Sigma Kappa Delta holds Dead Poets open mic

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By: Miguel Detillier
Volunteer State Community College hosted Dead Poets Open Mic at the Steinhauer-Rogan-Black Humanities Building on Oct. 31.
This open-mic reading took place at the SRB Performing Arts Studio and lasted from 12:45-2:00 p.m., and was hosted by Sigma Kappa Delta (SKD).
Many students, faculty and staff were offered to participate in this open-mic by reading poems during the event.
The Dead Poets Open Mic started with student Ethan Gorham who read “Ozymandias” by Percy Shelly.
Next, freshman and English major Sarah Cox read through Christina Rossetti’s “Remember.” After that, Pre-Medical Profession major Camille Cole read a poem called “Still I Rise” by Maya Angelou.
I even got to participate in this event by reading Henry Vaughan’s “They Are All Gone into The World of Light.” I decided to read that poem because I loved the words from this poem.
After that poem, student Morgan Seay read through Dylan Thomas’ “Do not go gentle into that good night.” Next, Leslie LaChance, Associate Professor of English, read a couple of poems from John Keats called “This Living Hand” and “When I Have Fears.”
Laura Mcclister, Instructor of English, then read “Lady Lazarus” by Sylvia Plath.
Next, English Instructor Julia Cawthon read an excerpt from William Shakespeare’s Hamlet called “To be or not to be.”
Also, Kelly Sleeper, Vice President of Sigma Kappa Delta, read Robert Browning’s “Porphyria’s Lover,” and Sigma Kappa Delta President Gaynell Payne read Edgar Allan Poe’s “The Cask of Amontillado.” After those poems, Cox read “Phenomenal Woman” by Maya Angelou.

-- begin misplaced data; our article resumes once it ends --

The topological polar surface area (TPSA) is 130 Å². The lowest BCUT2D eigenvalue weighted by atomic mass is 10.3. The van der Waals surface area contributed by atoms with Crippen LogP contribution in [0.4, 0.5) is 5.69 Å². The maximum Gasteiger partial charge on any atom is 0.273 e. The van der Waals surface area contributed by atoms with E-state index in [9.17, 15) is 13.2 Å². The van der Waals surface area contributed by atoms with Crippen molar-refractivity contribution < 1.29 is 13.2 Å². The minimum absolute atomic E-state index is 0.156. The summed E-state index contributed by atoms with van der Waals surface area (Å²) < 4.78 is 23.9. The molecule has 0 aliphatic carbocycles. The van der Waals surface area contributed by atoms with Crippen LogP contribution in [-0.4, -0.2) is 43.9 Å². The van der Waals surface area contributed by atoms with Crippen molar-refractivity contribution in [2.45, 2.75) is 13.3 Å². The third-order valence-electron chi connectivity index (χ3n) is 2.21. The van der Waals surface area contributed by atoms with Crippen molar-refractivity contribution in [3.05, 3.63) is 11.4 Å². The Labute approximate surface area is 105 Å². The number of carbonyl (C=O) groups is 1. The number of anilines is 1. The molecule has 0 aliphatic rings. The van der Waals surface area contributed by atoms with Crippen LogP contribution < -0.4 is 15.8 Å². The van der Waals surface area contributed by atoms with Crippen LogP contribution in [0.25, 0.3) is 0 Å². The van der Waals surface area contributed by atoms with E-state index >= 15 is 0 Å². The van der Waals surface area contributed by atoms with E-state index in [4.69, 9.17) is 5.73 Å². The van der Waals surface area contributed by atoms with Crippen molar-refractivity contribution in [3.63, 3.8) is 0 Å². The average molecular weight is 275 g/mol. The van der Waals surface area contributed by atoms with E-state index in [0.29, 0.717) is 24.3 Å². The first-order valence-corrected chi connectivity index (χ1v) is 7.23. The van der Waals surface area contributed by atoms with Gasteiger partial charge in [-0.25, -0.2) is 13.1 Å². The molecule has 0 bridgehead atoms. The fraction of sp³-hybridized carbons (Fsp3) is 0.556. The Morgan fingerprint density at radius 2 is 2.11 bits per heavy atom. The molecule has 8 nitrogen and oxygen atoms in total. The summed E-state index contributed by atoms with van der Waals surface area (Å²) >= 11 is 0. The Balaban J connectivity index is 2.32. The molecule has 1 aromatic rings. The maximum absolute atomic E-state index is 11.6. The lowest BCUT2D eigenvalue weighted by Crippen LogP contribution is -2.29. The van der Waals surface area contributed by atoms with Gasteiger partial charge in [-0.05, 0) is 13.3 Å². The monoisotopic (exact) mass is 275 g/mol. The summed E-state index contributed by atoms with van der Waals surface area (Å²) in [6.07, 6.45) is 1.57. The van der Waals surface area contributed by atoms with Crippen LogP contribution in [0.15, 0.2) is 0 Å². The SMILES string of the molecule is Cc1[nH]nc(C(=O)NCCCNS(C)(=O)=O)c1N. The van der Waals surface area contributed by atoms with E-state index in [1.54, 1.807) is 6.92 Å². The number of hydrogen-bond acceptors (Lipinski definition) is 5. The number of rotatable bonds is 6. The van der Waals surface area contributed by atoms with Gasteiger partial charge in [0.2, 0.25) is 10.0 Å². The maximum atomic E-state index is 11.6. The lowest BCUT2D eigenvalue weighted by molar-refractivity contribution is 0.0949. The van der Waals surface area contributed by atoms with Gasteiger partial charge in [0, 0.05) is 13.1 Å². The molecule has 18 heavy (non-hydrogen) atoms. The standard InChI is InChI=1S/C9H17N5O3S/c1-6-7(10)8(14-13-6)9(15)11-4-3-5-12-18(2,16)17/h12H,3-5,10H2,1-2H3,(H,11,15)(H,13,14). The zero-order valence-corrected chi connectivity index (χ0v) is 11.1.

Next, sophomore John Beutkeucius read “Matilda” by Hilaire Belloc, and Jerushah Blackburn read “The Raven” by Edgar Allan Poe.
Mickey Hall, Professor of English, then read Billy Collins’ “The Dead,” and McClister read W.H. Hauden’s “Funeral Blues.” Afterwards, Beutkeucius read through “Jabberwocky” by Lewis Carroll.
Also, student Kristin Meeks read a brief quote from Samuel Taylor Coolidge, “Sir, I admit your general rule, that every poet is a fool, But you yourself may serve to show it, That every fool is not a poet.”
Finally, Payne read through a brief excerpt from “Premature Burial” by Edgar Allan Poe to close out the Dead Poets Open Mic.
Overall, I thought the Dead Poets Open Mic was a great event.
I really enjoyed most of the poems in the open-mic reading, especially those LaChance read from John Keats as well as McClister, who read one from Sylvia Plath, which I thought went well and related to the spirit of Halloween.
LaChance said that the Dead Poets Open Mic was a well-attended and fun event. LaChance also said she was very impressed by the variety of poems the students chose to read.
“I was very pleased with the turn out and the participation,” said Mcclister. “Most of the literary works that were read reflected the fall season, which really added to the ambience of the room.”

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